Decoding Your Assignment, Part 2

This exercise involves close reading the instructions for one of your writing assignments, and should take less than ten minutes. It might be most useful for a longer essay (such as a research paper or case study).  Sometimes the instructions for these kinds of writing assignments are not very clear and take some decoding.

Often longer projects involve a number of steps, so the key is to organize yourself and get thinking about your approach. If you aren’t already working on an assignment, you might want to take an old one out to practice with.

  1. Read the entire assignment before you do anything else. This will give you an idea of the overall purpose of the assignment.
  2. Open up the Understanding Assignments worksheet (also available as a Word .doc download). Cut and paste the assignment at the top of the document. Below, re-type (or cut and paste) the phrases that tell you what you absolutely need to know to complete the assignment correctly (due date, source requirements, word or page count, format (MLA, APA).
  3. Below, type the keywords that tell you an action (analyze, describe, argue). These words clue you into the kind of paper you are expected to write. Then write down any phrases that use language specific to the course you are taking (i.e., “set theory” for a math paper).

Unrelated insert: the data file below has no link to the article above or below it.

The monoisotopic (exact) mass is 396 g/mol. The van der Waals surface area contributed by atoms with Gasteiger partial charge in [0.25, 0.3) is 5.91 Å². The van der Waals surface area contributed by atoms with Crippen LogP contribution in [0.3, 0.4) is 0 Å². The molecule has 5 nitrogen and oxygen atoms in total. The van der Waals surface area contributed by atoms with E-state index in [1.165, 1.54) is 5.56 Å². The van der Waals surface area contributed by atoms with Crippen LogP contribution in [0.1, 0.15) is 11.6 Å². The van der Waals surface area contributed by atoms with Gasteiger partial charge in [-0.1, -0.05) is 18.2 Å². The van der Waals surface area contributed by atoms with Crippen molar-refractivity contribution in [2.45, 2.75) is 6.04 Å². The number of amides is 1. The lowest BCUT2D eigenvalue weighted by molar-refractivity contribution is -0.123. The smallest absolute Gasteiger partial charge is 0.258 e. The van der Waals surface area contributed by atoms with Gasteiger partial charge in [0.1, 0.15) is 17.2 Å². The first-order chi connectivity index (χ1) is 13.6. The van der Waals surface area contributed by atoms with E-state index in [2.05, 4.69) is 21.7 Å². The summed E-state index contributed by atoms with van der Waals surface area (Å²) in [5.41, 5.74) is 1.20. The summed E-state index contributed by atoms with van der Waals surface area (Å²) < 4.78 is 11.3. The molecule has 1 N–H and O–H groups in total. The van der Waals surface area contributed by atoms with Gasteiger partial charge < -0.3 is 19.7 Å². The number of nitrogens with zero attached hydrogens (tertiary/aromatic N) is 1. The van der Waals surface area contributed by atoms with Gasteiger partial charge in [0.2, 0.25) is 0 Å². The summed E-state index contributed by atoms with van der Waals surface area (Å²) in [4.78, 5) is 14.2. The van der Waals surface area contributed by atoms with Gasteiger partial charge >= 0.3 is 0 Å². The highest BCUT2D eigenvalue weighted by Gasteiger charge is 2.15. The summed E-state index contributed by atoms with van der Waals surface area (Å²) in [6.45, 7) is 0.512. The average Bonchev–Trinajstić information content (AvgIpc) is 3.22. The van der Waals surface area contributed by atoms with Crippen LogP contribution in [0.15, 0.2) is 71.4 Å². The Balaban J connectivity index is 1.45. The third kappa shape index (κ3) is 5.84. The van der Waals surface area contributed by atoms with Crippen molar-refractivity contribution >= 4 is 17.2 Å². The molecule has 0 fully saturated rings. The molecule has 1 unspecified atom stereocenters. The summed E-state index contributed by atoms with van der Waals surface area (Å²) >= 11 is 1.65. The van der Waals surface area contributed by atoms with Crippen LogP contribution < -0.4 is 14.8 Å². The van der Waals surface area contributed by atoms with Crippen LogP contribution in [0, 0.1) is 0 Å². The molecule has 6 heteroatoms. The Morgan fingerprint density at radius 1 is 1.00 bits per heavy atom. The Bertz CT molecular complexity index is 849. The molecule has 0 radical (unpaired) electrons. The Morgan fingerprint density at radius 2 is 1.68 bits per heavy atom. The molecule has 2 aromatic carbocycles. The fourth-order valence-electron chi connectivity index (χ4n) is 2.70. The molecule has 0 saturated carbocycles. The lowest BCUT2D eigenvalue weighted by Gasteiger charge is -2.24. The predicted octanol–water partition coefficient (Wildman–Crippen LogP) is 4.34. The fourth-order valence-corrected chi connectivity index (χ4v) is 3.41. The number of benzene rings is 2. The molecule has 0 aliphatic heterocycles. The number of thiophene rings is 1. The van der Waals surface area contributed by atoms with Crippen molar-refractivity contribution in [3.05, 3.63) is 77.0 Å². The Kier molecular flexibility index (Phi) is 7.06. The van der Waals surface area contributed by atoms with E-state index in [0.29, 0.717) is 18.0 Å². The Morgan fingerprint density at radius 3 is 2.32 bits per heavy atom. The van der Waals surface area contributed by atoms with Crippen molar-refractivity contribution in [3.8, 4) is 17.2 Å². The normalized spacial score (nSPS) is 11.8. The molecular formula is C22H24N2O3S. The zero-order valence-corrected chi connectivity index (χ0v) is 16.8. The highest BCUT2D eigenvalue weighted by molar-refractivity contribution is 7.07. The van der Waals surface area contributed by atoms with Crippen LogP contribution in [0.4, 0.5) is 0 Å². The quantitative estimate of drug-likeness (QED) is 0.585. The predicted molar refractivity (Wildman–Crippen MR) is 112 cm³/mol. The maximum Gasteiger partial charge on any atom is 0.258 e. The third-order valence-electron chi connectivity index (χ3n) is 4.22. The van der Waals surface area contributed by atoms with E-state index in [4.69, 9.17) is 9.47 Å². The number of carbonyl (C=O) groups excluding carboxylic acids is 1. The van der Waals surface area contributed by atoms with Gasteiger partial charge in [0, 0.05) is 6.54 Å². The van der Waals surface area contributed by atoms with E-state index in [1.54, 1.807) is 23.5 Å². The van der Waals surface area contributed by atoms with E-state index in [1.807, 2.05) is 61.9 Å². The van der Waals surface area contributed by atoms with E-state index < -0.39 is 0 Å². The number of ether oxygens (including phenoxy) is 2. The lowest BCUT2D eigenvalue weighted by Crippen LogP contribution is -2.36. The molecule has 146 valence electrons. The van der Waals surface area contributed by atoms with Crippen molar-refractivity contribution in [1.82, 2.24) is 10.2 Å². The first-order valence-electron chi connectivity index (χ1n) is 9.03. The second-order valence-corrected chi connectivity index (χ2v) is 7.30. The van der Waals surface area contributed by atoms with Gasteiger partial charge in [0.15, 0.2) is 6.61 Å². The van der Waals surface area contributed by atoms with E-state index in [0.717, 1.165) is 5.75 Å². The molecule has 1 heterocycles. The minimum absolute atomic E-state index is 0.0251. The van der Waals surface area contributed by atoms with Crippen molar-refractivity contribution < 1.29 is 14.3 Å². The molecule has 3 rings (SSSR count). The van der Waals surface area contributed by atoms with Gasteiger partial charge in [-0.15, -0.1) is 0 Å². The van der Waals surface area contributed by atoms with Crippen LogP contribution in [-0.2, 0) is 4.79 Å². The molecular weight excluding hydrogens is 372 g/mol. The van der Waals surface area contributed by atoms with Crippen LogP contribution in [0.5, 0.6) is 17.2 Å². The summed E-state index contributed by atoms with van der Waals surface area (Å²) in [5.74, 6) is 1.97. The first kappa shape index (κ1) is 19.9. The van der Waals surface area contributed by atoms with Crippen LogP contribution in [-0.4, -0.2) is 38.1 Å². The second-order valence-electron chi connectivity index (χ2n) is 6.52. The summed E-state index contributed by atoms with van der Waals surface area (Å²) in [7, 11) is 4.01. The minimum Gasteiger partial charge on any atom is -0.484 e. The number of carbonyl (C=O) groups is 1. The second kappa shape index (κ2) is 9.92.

4. Note the time and give yourself five minutes to free write. Free writing involves trying to write continuously for the entire time. Do not worry about spelling, punctuation or grammar (this is for your benefit only) and do not self-edit or pause as you write or type. It is an attempt to capture your mind in action. Here are the things to consider as you free write:
    • What is the purpose of this assignment? Is it to report on a person, describe a blog, form an argument about a topic covered in the reading, to research and analyze something related to the class?
    • Are there a number of parts to the instructions? Do they tell you how to organize your essay? Do they clue you in to different questions or topics you are to cover? If so, try to free write a little bit about each one.
    • What is exciting to me about this project? What should I consider first? What have I read that will help me proceed?
  5. After you are finished free writing, read over what you wrote. If you begin to see two separate ideas developing that could turn into two paragraphs, cut and paste all the sentences related to each idea together, in separate areas of the page. Then rank these sections to help you structure your essay.

Following the steps of this exercise, you will have a very clear idea about exactly what you’re being asked to do. With Step #5, you have begun to brainstorm as well. Continue to brainstorm based on what you find exciting about the project and build a step-by-step outline of your essay. Once you’re satisfied with the outline, begin writing your paragraphs!

This exercise was adapted from The Purdue Owl’s “How to Decipher the Paper Assignment” and Ken Nielsen’s “Assignment Assessment Workshop.”

Skip to toolbar